Certain things can pass under my radar. Previously it’s been items like female flirtation and the due dates of papers. So imagine my befuddled surprise when last weekend my father, himself a Lutheran minister, said the family was going to hop on over to the movie theater and catch a historic bio-flick about Martin Luther, plainly titled Luther. I had no idea this movie existed. And after seeing it, it left no strong memory that it did.
Luther (Joseph Fiennes, Shakespeare in Love) is a 16th century German monk with some quibbles with the Catholic Church. Seems Luther doesn’t like how the Church is preying upon people’s faith for money, most notably its chief indulgence seller Johann Tetzel (Alfred Molina, with a criminally scant appearance). He makes up a list of 95 grievances, nails them to the doors of a church, and thus Protestantism is born. Luther’s ideas catch on wit the lower classes through rampant publication, thanks to the newfound printing press. The princes of the German states also like what this monk is cooking, and they decide to hold him in safety. The Catholic Church, however, is none too pleased. They threaten excommunication and eventually death, and keep pushing for Luther to recant. But Luther feels he must stand strong in his convictions.
The acting is fine, and the direction is passable, but the pacing of Luther is like tracking the movement of a glacier. Some representative decisions are also fairly stupid. To try and communicate Luthers internal struggle he hits his head and yells like at voices. The first time it’s funny. The next five times, it’s dumb. There’s also a dirty peasant child who’s crippled but still a big fan of the Luther Man. Her gaping tooth smile has more screen time than some characters. Later in the film the peasant revolts ravage through the country with thousands massacred. Luther visits the ruins and comes across the little girl’s broken crutch and breaks down and cries. If you were in my theater you probably heard me hitting my forehead repeatedly (no voices though).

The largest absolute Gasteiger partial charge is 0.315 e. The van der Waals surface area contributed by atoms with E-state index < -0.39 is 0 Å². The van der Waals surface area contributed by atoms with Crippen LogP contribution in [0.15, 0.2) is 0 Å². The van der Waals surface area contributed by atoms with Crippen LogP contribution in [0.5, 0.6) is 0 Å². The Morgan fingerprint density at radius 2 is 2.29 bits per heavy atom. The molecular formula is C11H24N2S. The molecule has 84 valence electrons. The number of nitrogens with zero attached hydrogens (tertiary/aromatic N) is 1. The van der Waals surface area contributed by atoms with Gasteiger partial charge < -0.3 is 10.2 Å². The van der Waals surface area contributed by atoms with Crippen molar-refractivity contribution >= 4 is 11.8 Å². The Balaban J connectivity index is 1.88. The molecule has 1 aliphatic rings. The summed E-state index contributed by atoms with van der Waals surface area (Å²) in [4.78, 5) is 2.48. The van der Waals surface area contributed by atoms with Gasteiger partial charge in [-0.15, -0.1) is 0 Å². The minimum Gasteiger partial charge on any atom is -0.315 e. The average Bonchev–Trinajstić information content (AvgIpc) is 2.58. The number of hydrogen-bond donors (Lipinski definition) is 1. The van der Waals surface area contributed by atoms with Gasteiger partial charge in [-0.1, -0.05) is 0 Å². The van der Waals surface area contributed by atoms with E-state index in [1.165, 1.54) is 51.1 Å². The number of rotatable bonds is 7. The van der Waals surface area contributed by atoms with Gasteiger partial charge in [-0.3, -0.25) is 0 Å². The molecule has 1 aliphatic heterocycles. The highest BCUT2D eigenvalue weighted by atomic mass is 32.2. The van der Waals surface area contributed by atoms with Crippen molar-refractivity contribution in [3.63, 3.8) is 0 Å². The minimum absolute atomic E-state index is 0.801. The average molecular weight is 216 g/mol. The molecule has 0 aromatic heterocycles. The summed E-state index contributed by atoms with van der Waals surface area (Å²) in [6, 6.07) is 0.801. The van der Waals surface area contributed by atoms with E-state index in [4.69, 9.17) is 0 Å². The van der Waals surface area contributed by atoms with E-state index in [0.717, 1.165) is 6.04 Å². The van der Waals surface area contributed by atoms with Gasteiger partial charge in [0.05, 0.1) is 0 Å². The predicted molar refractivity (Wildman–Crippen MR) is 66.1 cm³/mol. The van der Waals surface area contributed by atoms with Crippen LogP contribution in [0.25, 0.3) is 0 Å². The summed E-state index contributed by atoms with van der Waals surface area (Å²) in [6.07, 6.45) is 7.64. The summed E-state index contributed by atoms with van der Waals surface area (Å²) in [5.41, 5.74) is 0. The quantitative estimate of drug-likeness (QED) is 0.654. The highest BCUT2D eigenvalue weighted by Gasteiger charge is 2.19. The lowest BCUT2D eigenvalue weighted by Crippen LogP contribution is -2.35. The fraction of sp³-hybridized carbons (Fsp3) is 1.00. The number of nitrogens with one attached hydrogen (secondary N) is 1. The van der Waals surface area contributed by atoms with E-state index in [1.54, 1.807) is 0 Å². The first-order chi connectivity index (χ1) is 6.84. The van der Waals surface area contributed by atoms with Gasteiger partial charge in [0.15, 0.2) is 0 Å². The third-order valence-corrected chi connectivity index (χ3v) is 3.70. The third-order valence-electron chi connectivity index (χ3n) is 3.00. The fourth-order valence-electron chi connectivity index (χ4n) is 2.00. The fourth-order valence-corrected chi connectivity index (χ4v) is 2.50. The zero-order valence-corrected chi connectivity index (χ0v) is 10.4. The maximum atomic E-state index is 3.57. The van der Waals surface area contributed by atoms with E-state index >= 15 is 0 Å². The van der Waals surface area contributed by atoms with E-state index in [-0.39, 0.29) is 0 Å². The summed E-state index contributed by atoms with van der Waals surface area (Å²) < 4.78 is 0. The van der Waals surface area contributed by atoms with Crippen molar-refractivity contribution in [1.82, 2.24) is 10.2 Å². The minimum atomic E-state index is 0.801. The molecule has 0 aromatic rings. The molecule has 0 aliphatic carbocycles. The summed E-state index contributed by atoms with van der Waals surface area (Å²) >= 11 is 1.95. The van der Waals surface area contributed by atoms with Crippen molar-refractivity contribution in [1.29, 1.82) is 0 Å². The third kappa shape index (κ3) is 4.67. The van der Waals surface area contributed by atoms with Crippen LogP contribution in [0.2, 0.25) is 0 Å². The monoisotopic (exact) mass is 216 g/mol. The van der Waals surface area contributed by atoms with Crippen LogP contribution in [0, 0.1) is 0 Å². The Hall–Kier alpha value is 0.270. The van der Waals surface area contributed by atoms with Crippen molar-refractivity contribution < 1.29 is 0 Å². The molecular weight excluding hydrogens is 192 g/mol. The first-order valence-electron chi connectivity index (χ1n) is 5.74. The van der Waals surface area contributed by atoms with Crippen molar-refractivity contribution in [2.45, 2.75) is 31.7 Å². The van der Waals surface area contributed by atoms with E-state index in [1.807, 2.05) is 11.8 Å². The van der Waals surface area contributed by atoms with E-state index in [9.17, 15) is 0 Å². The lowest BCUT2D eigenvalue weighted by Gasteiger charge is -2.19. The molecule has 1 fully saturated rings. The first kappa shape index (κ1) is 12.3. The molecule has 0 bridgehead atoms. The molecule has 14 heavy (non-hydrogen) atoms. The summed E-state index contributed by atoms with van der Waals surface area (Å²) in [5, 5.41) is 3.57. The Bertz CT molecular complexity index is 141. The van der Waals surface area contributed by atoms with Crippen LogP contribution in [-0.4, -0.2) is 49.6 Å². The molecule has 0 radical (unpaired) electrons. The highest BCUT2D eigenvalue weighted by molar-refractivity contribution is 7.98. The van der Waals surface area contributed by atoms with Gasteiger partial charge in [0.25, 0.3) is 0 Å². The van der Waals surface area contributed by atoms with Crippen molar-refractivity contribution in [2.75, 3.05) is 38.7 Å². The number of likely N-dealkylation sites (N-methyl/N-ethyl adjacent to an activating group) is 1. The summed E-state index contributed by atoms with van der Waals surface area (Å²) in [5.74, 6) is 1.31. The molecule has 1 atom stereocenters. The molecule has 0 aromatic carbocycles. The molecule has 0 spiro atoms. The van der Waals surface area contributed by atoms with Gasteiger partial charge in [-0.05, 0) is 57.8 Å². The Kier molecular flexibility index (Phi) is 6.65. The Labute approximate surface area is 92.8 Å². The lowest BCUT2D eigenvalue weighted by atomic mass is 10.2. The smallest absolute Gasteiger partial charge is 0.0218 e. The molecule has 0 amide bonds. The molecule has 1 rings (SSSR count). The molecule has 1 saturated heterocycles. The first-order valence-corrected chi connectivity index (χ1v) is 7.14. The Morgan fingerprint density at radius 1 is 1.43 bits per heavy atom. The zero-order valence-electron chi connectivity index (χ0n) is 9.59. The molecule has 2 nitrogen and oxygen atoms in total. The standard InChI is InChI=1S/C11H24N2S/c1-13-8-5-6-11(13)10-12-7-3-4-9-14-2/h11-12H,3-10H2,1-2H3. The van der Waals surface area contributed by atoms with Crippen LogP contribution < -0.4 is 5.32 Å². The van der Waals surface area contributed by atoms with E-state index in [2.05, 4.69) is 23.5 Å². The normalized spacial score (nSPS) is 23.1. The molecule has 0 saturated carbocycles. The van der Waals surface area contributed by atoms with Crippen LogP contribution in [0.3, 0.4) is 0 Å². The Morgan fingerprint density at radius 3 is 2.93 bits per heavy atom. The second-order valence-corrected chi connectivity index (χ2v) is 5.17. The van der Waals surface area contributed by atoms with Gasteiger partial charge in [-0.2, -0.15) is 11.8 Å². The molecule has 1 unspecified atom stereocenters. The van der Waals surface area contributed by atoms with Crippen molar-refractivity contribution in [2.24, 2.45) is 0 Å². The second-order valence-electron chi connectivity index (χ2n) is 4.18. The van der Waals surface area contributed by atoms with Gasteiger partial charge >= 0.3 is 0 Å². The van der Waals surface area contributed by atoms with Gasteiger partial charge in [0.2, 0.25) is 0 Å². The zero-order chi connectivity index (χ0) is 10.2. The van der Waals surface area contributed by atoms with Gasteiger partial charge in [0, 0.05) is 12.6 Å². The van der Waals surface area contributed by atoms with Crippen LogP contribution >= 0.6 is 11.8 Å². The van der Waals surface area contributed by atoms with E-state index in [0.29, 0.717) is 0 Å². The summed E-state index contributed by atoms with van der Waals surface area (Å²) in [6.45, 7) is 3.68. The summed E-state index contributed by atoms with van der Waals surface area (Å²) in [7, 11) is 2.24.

The film is an admirable effort, but Luther ultimately fails because of the measures of film. To try and tell the story of Luther would be more appropriate for the confines of a miniseries, not a two-hour movie. The Reformation and its players lose its impact in such a shrift retelling. What the audience gets is a pared Cliff notes version that misses the richness, and gives lip service to the historical importance. What were left with are endless scenes where people dress up and talk and talk and talk. Without a sense of weight for character or story, the countless talky moments blur into tedium. If I had a sleeping bag with me I would have curled up into it.
Another problem is the lack of makeup. The film spans thirty-some years and yet Fiennes doesn’t age a day. My mother proposed that maybe he didn’t want to look old and decrepit in the film. I responded by saying, He let them shave his head but he didn’t want anybody to splash some gray in his hair?
I guess if you judge movies on costumes or production values, Luther would be competent. But does anyone go to a film saying, ”Man, I sure hope those costumes and sets are incredible! Fingers crossed!?” Luther is a well-meaning bore that only historical enthusiasts and Lutherans might enjoy.
Nate’s Grade: C